Thomas Schmall is back from Japan and so we had a ‘Welcome Back’ diner last Thursday. Whilst having some Chinese food, we discussed our progress and brainstormed about the paddle redesign, menu and general presentation of the game. Finally we have got our Graphics visionary back, good you’re here again Thomas!
We have more or less finished the levels of our first graphical theme and next week we’ll start on new levels. A bit late perhaps, but still as a present for Sinterklaas: a screenshot. And keep in mind, this is a singleplayer level:)
This new object is a bit simpler than the old batch, because the rushed assets usually turned out nicer in the game than the detailed ones. It’s one of the toughest parts in game art to keep the bigger picture in mind. When an artist works on something, then it is easy to optimize detail/contrast/colors for this specific item. But all those properties work completely different in a scene it has to share with many other objects.
So here it is: thicker lines on the texture. Less and softer details. And less color.
One of the assets rushed in for Indigo. Will get some brush-up and normal maps later.
That was by the way some of the interesting feedback I got: the most rushed assets got repeatedly positive reactions. My perfectionism makes me cringe a bit – but of course I should be happy because I can work much faster than I did with some of the older assets. They turned out too detailed – it does not only not show up but also makes their impact lower.
One of the first bigger assets in it’s final form: the farmhouse. Which is right next to the start on or prototype level. I made a little turnaround movie – one with the diffuse map, and one with just the normal map (Normal maps are basically just showing the shape of a form, instead of the color).
I think I’ll keep this style throughout the project – after all the testing I’ve written about earlier, I’ve got it working: It’s quick, and unique enough. With some after effects we’re planning for this should work well in the final game (again, those asset shots are not done in the real engine yet, but close to it).
On request to add desktop sizes of the last images, I’ve made the caromble wallpaper page. Hope this works for everyone.
And the following images are some more asset-shots to test the final 3D look.
As pointed out in the last post, this is not in-game, but close to it. If we get features like the black outline to work, it will help us also with the gameplay. We could change the color to highlight important objects.
While working on the cow screenshot, there was a little accident. I put the wrong texture on all objects. But I think it actually has something to it – it looks more gritty, evil and in despair. Wile the overall technique for the other assets is ok, I will try to incorporate some of the effects from this mistake. Maybe the cow will get a gasmask one day.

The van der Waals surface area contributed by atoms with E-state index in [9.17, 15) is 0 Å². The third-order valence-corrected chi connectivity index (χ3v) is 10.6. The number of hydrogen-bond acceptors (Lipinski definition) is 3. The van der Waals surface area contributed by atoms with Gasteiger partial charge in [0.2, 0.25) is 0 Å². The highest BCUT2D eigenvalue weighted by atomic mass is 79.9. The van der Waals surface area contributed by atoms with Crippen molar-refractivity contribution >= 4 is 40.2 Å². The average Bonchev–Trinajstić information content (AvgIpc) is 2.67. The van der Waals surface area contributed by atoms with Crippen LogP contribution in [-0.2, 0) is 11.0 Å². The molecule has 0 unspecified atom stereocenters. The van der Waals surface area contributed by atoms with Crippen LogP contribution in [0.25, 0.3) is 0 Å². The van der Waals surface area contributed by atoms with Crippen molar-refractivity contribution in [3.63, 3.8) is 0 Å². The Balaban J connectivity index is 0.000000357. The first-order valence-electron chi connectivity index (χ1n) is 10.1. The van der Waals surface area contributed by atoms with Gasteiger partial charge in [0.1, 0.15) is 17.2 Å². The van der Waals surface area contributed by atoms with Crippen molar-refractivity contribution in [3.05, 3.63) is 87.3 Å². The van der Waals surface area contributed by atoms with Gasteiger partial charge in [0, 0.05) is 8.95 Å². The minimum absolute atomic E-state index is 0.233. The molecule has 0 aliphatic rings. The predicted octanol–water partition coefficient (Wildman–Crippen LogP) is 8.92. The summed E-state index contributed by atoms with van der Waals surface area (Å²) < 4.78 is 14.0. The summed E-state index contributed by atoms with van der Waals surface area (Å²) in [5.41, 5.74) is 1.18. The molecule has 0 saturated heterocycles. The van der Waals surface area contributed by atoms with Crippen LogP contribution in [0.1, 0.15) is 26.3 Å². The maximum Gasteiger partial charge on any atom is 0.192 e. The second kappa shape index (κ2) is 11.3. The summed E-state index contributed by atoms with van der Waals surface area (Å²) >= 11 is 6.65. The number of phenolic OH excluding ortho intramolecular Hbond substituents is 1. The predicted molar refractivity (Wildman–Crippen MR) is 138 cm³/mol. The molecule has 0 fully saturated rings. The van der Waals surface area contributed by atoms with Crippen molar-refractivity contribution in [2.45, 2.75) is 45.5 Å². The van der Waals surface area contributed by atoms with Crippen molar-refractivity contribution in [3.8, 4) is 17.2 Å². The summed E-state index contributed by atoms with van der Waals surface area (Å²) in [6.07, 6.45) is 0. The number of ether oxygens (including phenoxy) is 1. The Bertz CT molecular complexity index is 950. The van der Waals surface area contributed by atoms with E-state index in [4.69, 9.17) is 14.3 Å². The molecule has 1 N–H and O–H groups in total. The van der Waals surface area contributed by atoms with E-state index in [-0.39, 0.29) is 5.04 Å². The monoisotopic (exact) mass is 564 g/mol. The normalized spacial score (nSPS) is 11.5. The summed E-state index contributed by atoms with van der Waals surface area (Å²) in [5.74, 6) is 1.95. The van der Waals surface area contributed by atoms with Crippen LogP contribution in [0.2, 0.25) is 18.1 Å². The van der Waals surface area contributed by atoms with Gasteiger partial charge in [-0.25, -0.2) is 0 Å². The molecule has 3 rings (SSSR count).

After the 3D tests I showed earlier I had a pretty clear path to go. Inked lineart did a neat job: it is clearly visible, gives a unique look and is well workable. The next step was coloring to create some final assets so I know it works for all the remaining pieces. From the concepts I had a good idea of how the coloring should look like – and I wanted to take the loose approach very directly into 3D.
Here are some 3D tests that are further along. Note though, that while these are real-time shots, they are not from the actual game. Certain features, like the black outline are still missing. But I think we’re close – the depth of field (blurring in the distance) is working already albeit not as perfect yet.
Here the texture of an oil barrel. Each object will have also a damaged version – thats what the cracks are for. For who is not into 3D usually: The light blue part is a normal map, which helps the game with the lighting. It adds little details like the rims, without having to change the mesh.
It was a guideline from the team to create these, because the Ardor3D engine is able to handle modern shaders quite nicely and we want to show that off (and it looked nicer anyways). While in the game the lights is not set up well yet, these normal maps will look better than in those test shots.
When we went for the city design – I had to start thinking about how to transfer this look into 3D. It’s great that the team gave me the OK to go for a pencil experiment. I am used to work on huge game projects with hundreds of people – there is not much flexibility there, and not much trying of new things. The switch to single artist is a very nice experience.
I started with a simple container as first test object. And I did the texture in a pencil style. Hoping to get as much of the drawings in to the final version.
There are some problems with this approach. As you can see in the texture-scan, it’s all a bit noisy. And when adding a color overlay (since the final version would surely be more colorful), the lines are hard to read.
In 3D this all got even worse. In the screenshot above you can also see a version with a normal map added. While this looks nicer to me since it seems much more detailed, it makes the line-effect nearly disappear.
Maybe adding contrast on the lineart would fix this, but it tends to look “dirty” with scanned pencil art. Which also creates another issue: Whenever I would add something in Photoshop, I would have to emulate the noise effect. Keeping in mind that I will have to do all assets on my own for now (the downside of not having a big team), I had to find an easier way.
So I made several dummy-objects with just ink-lines. It is faster, and way easier to fix in Photoshop.
The lines are much stronger, and won’t disappear, even if I add color later. I decided to go for this – and made one more detailed object to try the workflow. Some ambient shading definitely helps to sell the shapes.
I think with this I have a good balance of “easy to work”, while still having a somewhat analog look to it.